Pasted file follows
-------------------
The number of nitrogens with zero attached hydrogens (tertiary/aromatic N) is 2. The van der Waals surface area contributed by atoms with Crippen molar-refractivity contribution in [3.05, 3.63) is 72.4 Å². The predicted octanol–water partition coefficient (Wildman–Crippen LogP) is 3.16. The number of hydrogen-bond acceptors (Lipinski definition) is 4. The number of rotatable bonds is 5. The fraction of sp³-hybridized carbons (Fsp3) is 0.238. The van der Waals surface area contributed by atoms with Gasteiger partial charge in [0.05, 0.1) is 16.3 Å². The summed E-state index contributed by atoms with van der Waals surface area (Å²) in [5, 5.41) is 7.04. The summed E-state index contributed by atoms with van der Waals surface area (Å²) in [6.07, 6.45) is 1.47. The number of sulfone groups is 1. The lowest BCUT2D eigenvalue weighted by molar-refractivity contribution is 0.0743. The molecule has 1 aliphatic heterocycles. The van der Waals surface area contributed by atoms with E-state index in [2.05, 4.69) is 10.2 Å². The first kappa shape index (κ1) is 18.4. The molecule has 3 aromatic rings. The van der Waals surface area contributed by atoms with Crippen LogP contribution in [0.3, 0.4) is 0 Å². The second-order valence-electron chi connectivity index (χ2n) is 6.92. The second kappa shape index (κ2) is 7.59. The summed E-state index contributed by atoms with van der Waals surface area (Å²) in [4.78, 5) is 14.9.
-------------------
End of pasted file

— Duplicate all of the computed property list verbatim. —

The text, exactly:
The number of nitrogens with zero attached hydrogens (tertiary/aromatic N) is 2. The van der Waals surface area contributed by atoms with Crippen molar-refractivity contribution in [3.05, 3.63) is 72.4 Å². The predicted octanol–water partition coefficient (Wildman–Crippen LogP) is 3.16. The number of hydrogen-bond acceptors (Lipinski definition) is 4. The number of rotatable bonds is 5. The fraction of sp³-hybridized carbons (Fsp3) is 0.238. The van der Waals surface area contributed by atoms with Gasteiger partial charge in [0.05, 0.1) is 16.3 Å². The summed E-state index contributed by atoms with van der Waals surface area (Å²) in [5, 5.41) is 7.04. The summed E-state index contributed by atoms with van der Waals surface area (Å²) in [6.07, 6.45) is 1.47. The number of sulfone groups is 1. The lowest BCUT2D eigenvalue weighted by molar-refractivity contribution is 0.0743. The molecule has 1 aliphatic heterocycles. The van der Waals surface area contributed by atoms with E-state index in [2.05, 4.69) is 10.2 Å². The first kappa shape index (κ1) is 18.4. The molecule has 3 aromatic rings. The van der Waals surface area contributed by atoms with Crippen LogP contribution in [0.3, 0.4) is 0 Å². The second-order valence-electron chi connectivity index (χ2n) is 6.92. The second kappa shape index (κ2) is 7.59. The summed E-state index contributed by atoms with van der Waals surface area (Å²) in [4.78, 5) is 14.9.